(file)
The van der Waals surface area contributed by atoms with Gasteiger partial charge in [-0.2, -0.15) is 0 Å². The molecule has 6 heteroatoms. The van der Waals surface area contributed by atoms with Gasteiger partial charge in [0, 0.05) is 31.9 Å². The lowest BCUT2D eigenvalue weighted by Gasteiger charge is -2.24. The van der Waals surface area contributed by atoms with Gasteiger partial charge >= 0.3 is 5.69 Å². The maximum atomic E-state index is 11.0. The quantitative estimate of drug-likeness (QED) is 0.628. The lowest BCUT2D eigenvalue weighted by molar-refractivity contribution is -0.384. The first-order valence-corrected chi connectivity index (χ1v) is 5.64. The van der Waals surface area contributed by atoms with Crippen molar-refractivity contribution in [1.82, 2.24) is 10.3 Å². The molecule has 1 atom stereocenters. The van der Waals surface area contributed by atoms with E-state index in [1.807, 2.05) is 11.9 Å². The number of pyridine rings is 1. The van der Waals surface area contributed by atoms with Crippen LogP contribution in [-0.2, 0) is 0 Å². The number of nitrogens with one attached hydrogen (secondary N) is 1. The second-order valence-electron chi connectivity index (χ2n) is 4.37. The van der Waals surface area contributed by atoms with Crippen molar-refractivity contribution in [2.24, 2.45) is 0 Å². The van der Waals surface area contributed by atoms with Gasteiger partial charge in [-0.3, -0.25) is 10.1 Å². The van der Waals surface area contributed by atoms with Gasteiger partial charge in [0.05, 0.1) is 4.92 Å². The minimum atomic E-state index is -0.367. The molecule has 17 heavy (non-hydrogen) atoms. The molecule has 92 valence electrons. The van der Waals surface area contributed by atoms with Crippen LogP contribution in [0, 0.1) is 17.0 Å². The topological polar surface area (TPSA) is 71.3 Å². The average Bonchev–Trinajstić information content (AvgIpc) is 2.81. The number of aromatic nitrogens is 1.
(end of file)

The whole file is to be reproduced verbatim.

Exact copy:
The van der Waals surface area contributed by atoms with Gasteiger partial charge in [-0.2, -0.15) is 0 Å². The molecule has 6 heteroatoms. The van der Waals surface area contributed by atoms with Gasteiger partial charge in [0, 0.05) is 31.9 Å². The lowest BCUT2D eigenvalue weighted by Gasteiger charge is -2.24. The van der Waals surface area contributed by atoms with Gasteiger partial charge >= 0.3 is 5.69 Å². The maximum atomic E-state index is 11.0. The quantitative estimate of drug-likeness (QED) is 0.628. The lowest BCUT2D eigenvalue weighted by molar-refractivity contribution is -0.384. The first-order valence-corrected chi connectivity index (χ1v) is 5.64. The van der Waals surface area contributed by atoms with Crippen molar-refractivity contribution in [1.82, 2.24) is 10.3 Å². The molecule has 1 atom stereocenters. The van der Waals surface area contributed by atoms with E-state index in [1.807, 2.05) is 11.9 Å². The number of pyridine rings is 1. The van der Waals surface area contributed by atoms with Crippen LogP contribution in [-0.2, 0) is 0 Å². The number of nitrogens with one attached hydrogen (secondary N) is 1. The second-order valence-electron chi connectivity index (χ2n) is 4.37. The van der Waals surface area contributed by atoms with Crippen molar-refractivity contribution in [2.24, 2.45) is 0 Å². The van der Waals surface area contributed by atoms with Gasteiger partial charge in [-0.3, -0.25) is 10.1 Å². The van der Waals surface area contributed by atoms with Gasteiger partial charge in [0.05, 0.1) is 4.92 Å². The minimum atomic E-state index is -0.367. The molecule has 17 heavy (non-hydrogen) atoms. The molecule has 92 valence electrons. The van der Waals surface area contributed by atoms with Crippen LogP contribution in [0, 0.1) is 17.0 Å². The topological polar surface area (TPSA) is 71.3 Å². The average Bonchev–Trinajstić information content (AvgIpc) is 2.81. The number of aromatic nitrogens is 1.